D. DREAM IMAGERY.
The phenomena elicited in the following record and analysis of a dream, while not belonging strictly to hallucinations, yet are so closely allied and show such similar mechanisms that I throw it in for good
Observation XI. Dream of the Paprika Dance.
"I saw a stage with a huge red pepper in the centre of the stage and the lights were dim. Then I heard a loud burst of music and the scene changed and the large pepper opened in quarters and a large group of women in bright red tights were dancing around upon the quartered. pepper. Upon their heads were caps of red, fashioned like the top of a red pepper with the stem serving as a tassel. The stage was now ablaze with light and just as I awakened it grew dim and the women scampered away."
After the narration of this dream, which impressed the dreamer because of its 'completeness,' the beauty of the music, and the vividness of the memory left of its details, the subject sketched the two dream. scenes. These are here reproduced.
The method of automatic writing was then utilized to obtain subconscious memories as testimony of, first, what, if any, subconscious mental processes had gone on during the dream and therefore, of course, during sleep, and, second, the meaning of the dream and the motive for its production. In response to a rigid cross-examination the following was testified to by the script.
The idea of the dance had been subconsciously thought out the day before as a novelty for a vaudeville sketch. The motive was to create something "to put before a producer to gain an avenue of escape from the miserable shopwork." Every detail of the scenes was thought out including the music. There was also a desire to have the "conscious mind know of this creation." "In the day time the conscious mind was too busy to take in anything from the subconscious mind." But at night when "the mind was passive" this could be done. So when the mind was asleep "I thought and thought very hard all I had created," the subconscious testified. All the details of the previously thought out scenes now "were grouped together into a finished product." "The intensity of my thoughts created the pictures, first in my complex of thoughts," and then these pictures or images entered "the conscious mind" as the dream. In other words, as with hallucinations, the normal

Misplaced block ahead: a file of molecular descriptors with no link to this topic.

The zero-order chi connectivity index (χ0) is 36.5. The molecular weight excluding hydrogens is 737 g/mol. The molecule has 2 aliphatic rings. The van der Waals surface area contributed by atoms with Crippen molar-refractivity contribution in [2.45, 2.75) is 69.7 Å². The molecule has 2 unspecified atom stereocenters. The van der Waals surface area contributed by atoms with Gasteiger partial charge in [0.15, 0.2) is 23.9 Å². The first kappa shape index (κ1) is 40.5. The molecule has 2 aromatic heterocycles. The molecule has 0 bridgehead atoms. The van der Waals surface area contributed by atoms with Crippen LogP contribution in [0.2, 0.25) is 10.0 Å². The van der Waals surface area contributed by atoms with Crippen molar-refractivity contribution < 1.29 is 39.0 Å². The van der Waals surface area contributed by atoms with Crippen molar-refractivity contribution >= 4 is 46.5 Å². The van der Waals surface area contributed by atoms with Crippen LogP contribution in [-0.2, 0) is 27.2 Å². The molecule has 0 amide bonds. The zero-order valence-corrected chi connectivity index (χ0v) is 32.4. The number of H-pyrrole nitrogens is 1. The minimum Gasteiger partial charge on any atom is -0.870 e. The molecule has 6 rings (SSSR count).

imagery of thought, but now subconscious thought, emerged into consciousness to become the dream imagery1.
The meaning of the scene (that became the dream) was “a passionate dance and atmosphere." "The red pepper bespoke that idea, warmth of the dance and its dancers" [symbolism]. The motive was not a (subconscious) sexual wish on her part nor was the scene a sexual wish fulfilment. Nor was there any sexual feeling or desire at the time of constructing this vaudeville novelty or during the dream. (In reply to a question as to this the hand wrote emphatically, underscoring twice, "NO!")
The purpose was the artistic one-common we must admit to scenario writers if we judge by the present day agitation for censorship of the 'movies' to create something that would draw and specifically "attract the male attendance." "The idea intended to be conveyed to the public by the red pepper and the movements of the dancers was that of passion." This “the red peppers symbolized because they are hot. The idea struck me,” the script explained, “as a novel one without going into details and dissecting it as you are doing. I thought it a spicy, snappy idea. Now what would you think if you went and viewed it at a theatre?" "The women coming out of the pepper symbolized only beauty of form; nothing more.'
The idea of the red pepper was suggested by seeing at home a paprika can and its highly seasoned contents. This idea flashed into her mind at the time as a good one.
This interpretation of the motive of the dream of course will be objected to by some critics who will insist that there was a deeper unrevealed and unsuspected 'unconscious' motive in the form of a sexual wish. This criticism cannot be disproved but it is very amateurish in that it shows a lack of familiarity with experimental psychology and an all comprehensive knowledge of the phenomena of the subconscious. It is equivalent to a denial that other 'unconscious' processes than sexual wishes are capable of constructive imagination.
However, the main point I have in mind in citing this observation is not the interpretation of the dream but rather to show the analogy between one type of dream imagery and the imagery of hallucinations, and that, if this observation stands as reliable, the mechanism of the two is identical. This is what should be expected as, after all, dream imagery is one type of hallucinatory phenomenon.
1 Apparently this was not the expectation or intention but only a necessary consequence of the intensity of thought. The intention was to create a condition of bodily nervousness which, from previous experience, would result in the subject investigating the cause, etc.